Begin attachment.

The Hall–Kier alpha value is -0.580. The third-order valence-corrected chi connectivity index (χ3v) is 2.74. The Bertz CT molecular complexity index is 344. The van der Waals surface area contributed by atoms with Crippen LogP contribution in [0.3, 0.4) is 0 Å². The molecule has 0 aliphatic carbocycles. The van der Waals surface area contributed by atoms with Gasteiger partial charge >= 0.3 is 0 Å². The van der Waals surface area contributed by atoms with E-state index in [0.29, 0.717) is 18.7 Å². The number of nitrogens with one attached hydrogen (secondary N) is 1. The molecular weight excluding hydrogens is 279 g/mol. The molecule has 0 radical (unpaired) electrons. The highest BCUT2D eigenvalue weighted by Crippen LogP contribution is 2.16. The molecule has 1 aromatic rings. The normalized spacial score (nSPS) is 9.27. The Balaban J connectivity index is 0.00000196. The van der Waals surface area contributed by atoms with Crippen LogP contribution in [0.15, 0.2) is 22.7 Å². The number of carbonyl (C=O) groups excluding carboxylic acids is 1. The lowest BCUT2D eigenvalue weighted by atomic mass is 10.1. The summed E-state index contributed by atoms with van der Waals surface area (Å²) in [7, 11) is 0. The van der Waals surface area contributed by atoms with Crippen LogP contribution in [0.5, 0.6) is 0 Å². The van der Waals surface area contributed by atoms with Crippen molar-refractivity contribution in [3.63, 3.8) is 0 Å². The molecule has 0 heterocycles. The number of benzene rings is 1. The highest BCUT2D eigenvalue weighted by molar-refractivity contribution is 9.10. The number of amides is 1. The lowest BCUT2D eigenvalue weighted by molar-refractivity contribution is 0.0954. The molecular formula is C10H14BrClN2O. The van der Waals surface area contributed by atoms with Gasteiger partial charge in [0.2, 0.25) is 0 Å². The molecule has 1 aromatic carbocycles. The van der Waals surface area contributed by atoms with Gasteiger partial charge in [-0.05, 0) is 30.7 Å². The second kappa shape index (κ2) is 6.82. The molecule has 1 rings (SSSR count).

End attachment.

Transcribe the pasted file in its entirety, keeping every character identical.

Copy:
The Hall–Kier alpha value is -0.580. The third-order valence-corrected chi connectivity index (χ3v) is 2.74. The Bertz CT molecular complexity index is 344. The van der Waals surface area contributed by atoms with Crippen LogP contribution in [0.3, 0.4) is 0 Å². The molecule has 0 aliphatic carbocycles. The van der Waals surface area contributed by atoms with Gasteiger partial charge >= 0.3 is 0 Å². The van der Waals surface area contributed by atoms with E-state index in [0.29, 0.717) is 18.7 Å². The number of nitrogens with one attached hydrogen (secondary N) is 1. The molecular weight excluding hydrogens is 279 g/mol. The molecule has 0 radical (unpaired) electrons. The highest BCUT2D eigenvalue weighted by Crippen LogP contribution is 2.16. The molecule has 1 aromatic rings. The normalized spacial score (nSPS) is 9.27. The Balaban J connectivity index is 0.00000196. The van der Waals surface area contributed by atoms with Crippen LogP contribution in [0.15, 0.2) is 22.7 Å². The number of carbonyl (C=O) groups excluding carboxylic acids is 1. The lowest BCUT2D eigenvalue weighted by atomic mass is 10.1. The summed E-state index contributed by atoms with van der Waals surface area (Å²) in [7, 11) is 0. The van der Waals surface area contributed by atoms with Crippen LogP contribution in [0.5, 0.6) is 0 Å². The van der Waals surface area contributed by atoms with Crippen molar-refractivity contribution in [3.63, 3.8) is 0 Å². The molecule has 0 heterocycles. The number of benzene rings is 1. The highest BCUT2D eigenvalue weighted by molar-refractivity contribution is 9.10. The number of amides is 1. The lowest BCUT2D eigenvalue weighted by molar-refractivity contribution is 0.0954. The molecular formula is C10H14BrClN2O. The van der Waals surface area contributed by atoms with Gasteiger partial charge in [0.2, 0.25) is 0 Å². The molecule has 1 aromatic carbocycles. The van der Waals surface area contributed by atoms with Gasteiger partial charge in [-0.05, 0) is 30.7 Å². The second kappa shape index (κ2) is 6.82. The molecule has 1 rings (SSSR count).